Audi transmission problem

audi
a4

#1

On a 2005 Audi A4, 1.8 T… the Audi dealership found a ‘fault for transmission control module’ (the transmission slips), and a fault for vacuum leak (‘crank case venting components dry rotted’). How much should it cost to repair each of these? My partner would prefer to get rid of the car if repairs add up to $4,000 or more, as the dealer would like to charge. The car has 44,000 miles on the odometer. Thanks!


#2

Take it to a good independent shop, not a chain like AMCO, and let them diagnose it and give you a price. 44k is not that many miles to get rid of a car unless it has major issues.


#3

No Audi experience, but the crank case venting problem should be fairly inexpensive to fix. That is probably just the PCV hose or the other hose that is failing. This is a common problem, more so in older cars than yours though. I’d be surprised if replacing a hose would cost more than $100. If the PCV valve needs replacement, $200 maybe. t’s important to get this fixed though, as ignoring it can cause much more expensive engine problems. The transmission slipping, you need a pro to decide if it is a simple repair or you need a rebuild. It would be very unusual to need a rebuild on a car with 44K. You may just need a proper service, drop the pan, replace the filter, and refill to spec. That would cost maybe $250-$350.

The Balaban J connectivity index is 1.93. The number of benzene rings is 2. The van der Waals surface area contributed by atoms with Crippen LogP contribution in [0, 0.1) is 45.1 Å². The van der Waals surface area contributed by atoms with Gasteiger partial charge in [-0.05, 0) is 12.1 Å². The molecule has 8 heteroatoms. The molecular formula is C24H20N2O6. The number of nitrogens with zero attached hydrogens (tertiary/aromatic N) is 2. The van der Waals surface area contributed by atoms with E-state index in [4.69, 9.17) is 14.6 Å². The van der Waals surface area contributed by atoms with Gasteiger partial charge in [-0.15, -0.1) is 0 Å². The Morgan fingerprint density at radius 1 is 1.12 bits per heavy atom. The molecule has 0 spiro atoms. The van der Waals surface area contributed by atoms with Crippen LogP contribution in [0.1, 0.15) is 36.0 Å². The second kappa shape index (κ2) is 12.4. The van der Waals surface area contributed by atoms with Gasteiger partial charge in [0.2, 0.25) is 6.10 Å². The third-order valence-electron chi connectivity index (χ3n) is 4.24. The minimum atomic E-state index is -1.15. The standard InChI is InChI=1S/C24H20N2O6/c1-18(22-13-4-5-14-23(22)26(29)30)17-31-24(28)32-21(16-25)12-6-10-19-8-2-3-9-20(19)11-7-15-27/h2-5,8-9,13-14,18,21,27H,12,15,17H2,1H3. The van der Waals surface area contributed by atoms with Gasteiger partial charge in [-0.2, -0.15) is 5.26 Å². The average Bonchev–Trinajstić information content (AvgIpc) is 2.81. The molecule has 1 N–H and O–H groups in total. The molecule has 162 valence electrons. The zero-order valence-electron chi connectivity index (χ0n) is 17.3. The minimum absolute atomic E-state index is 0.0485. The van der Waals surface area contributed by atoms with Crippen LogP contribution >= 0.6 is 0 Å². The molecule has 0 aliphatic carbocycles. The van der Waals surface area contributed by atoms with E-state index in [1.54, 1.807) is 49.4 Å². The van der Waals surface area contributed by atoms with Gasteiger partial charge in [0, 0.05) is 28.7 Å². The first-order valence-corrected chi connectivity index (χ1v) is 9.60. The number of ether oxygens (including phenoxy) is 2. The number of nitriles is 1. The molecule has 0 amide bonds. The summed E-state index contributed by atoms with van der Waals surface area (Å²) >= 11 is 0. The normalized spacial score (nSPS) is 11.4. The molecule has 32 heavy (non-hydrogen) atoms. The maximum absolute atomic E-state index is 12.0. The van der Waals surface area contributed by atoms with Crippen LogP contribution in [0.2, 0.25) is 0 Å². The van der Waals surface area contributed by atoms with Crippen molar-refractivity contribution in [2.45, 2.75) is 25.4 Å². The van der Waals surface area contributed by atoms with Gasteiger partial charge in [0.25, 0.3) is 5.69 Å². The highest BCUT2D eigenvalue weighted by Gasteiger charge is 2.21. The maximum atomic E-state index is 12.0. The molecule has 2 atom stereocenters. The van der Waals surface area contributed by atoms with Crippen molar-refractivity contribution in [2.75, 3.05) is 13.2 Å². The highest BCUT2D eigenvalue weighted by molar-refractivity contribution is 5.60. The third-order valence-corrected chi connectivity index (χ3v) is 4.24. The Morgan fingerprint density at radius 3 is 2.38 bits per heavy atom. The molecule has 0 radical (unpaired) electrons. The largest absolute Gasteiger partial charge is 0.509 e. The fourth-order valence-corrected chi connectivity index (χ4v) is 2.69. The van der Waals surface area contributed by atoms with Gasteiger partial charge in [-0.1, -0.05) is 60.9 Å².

#4

Dealer scanner says TCM has fault and u think a pan drop will fix things?


#5

If the transmission has been slipping and the fluid is discolored then the transmission may be on the way out. Any vacuum leak problem goes to the end of the to do list.

The mileage is a bit low for a transmission failure but there are a lot of unknowns. Buy the car new or used, fluid ever changed, aggressive driving possibly in conjunction with that “turbo feel”, etc, etc.

At 4 grand it sounds like the transmission has already been diagnosed as dying and the estimate could certainly be in line with the fault.


#6

Yes, I think it is possible proper service will fix this problem. A TCM fault could well be due to lack of proper service. Automatic transmission seldom fail at this low mileage, unless they have been abused. I’m assuming the OP doesn’t abuse the car, otherwise why post here? So I think it’s well worth it to have a proper service done, and while at it, a good look-see that all the assorted transmission associated parts are in place, electrical connectors, selenoids not sticking,vacuum devices not leaking vacuum, before deciding the transmission needs to be rebuilt. I’d certainly do that if it were my car.